The Misuse of Drugs Regulations 2015


The Misuse of Drugs Regulations 2015


Controlled drugs legislation's introduction in 2015 made a number of amendments to the Misuse of Drugs Regulations 2001 and subsequently the Misuse of Drugs Act 1971.

The Misuse of Drugs (Amendment) (No 2) Regulations 2015 further strengthens the safe management of controlled drugs and the accountability for their supply following the Shipman enquiry. This article focuses on those changes likely to impact on pharmacy practice.

These legislative changes are applicable to England, Wales and Scotland and were implemented at various stages throughout 2015. The amendments will also be made in Northern Ireland but under separate legislation and timetables.


As of 1 June 2015 the exemption from CD prescription requirements is removed for temazepam, a schedule 3 controlled drug (CD No Reg). Prescriptions for temazepam are now required to meet the full prescription requirements for Schedule 2 and 3 controlled drugs.

In addition to the standard requirements of an appropriate date and prescriber's signature, temazepam prescriptions must state:

  • The formulation, i.e. tablets, oral solution
  • The strength of formulation, as there is more than one possible strength
  • A clearly defined and legally acceptable dose - this must include a number of tablets or milligrams or millilitres, as well as a frequency. 'When required' or 'as directed' without a quantity is not sufficient.
  • The total quantity in both words and figures. The Home Office has stated that this should be expressed as a number of dosage units i.e. 10 (ten) tablets. It can also be expressed as a multiplication of two numbers e.g. Two (2) packs of twenty-eight (28) tablets.

Where either the words or figures (but not both) are missing from the prescription and where the prescriber's intentions are clear the pharmacist can annotate the prescription to include both quantities.

There is no change to the record-keeping requirements for temazepam; an entry in the CD register is NOT required. Temazepam remains subject to safe custody requirements.

View our summary table of CD prescription requirements for schedule 2 and 3 drugs.

Electronic Prescribing

The electronic prescribing of schedule 2 and 3 controlled drugs is permitted where the Electronic Prescribing System (EPS) is used. Previously only schedule 4 CDs were authorised under the EPS. 

Whilst the authorising legislation is now in place there is currently no facility within EPS to prescribe the total quantity of drug in both words and figures. Software updates will be necessary for the EPS and for PMR systems in order to implement this facility. At the time of writing there is no indication as to when these updates will occur.

Paramedics and Ambulance Trusts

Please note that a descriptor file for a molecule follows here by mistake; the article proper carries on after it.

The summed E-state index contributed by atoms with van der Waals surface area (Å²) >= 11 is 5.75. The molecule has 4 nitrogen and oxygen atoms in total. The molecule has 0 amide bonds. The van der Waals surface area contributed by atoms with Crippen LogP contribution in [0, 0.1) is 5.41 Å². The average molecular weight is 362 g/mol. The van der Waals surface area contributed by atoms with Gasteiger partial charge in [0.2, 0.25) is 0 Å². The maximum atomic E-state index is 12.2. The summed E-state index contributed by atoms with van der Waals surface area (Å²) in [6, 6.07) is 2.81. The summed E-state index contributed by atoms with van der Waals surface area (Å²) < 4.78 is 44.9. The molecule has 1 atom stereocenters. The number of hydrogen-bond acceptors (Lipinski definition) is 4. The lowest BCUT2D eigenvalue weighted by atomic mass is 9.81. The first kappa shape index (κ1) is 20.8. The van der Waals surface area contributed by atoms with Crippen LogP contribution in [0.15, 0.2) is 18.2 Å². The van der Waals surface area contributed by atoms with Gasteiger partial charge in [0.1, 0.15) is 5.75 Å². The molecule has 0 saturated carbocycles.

Paramedics are currently permitted to parenterally administer a number of prescription only medicines, including some controlled drugs, in the course of their practice. The authority to administer medicines depends on the ability to requisition them in the first place, a process that was previously ambiguous. The 2015 regulations strengthen the current provisions for paramedics to obtain controlled drugs in two ways.

Under the 2001 Regulations ambulance trusts did not have the authority to possess or supply controlled drugs to their employees. The 2015 Regulations provide authority to "organisations providing ambulance services" to possess and supply controlled drugs in schedules 2 to 5 to employees of the Trust. The authority does not extend to private ambulance services who will continue to need a licence for controlled drugs possessed and supplied by the Service.1

The new provision enables ambulance trusts to order, stock and supply drugs to paramedics and other healthcare professionals employed by them. The intention is to provide a robust audit trail for controlled drugs used within this sector and to reduce the risk of diversion.

In practice this change means that paramedics will be less likely to need to requisition their own controlled drugs. Up until now the authority to administer CDs has implied the authority to requisition them and best practice has dictated that a written signed order is provided to the supplying pharmacy.

The 2015 Regulations introduce a requirement for paramedics to issue a written requisition in order to obtain supplies of controlled drugs. This effectively turns best practice into legislation.

Some ambiguity still remains with the supply of CDs to paramedics; there is a discrepancy between the list of drugs paramedics are authorised to administer under a Medicines Act exemption and those that are clinically recommended for use in practice. The exemption to the Medicines Act for paramedics lists a range of POMs that can be administered in the course of their practice, and hence can be requisitioned.2 The only controlled drugs listed are diazepam 5mg/ml emulsion for injection (schedule 4) and morphine sulphate solution for injection (schedule 2).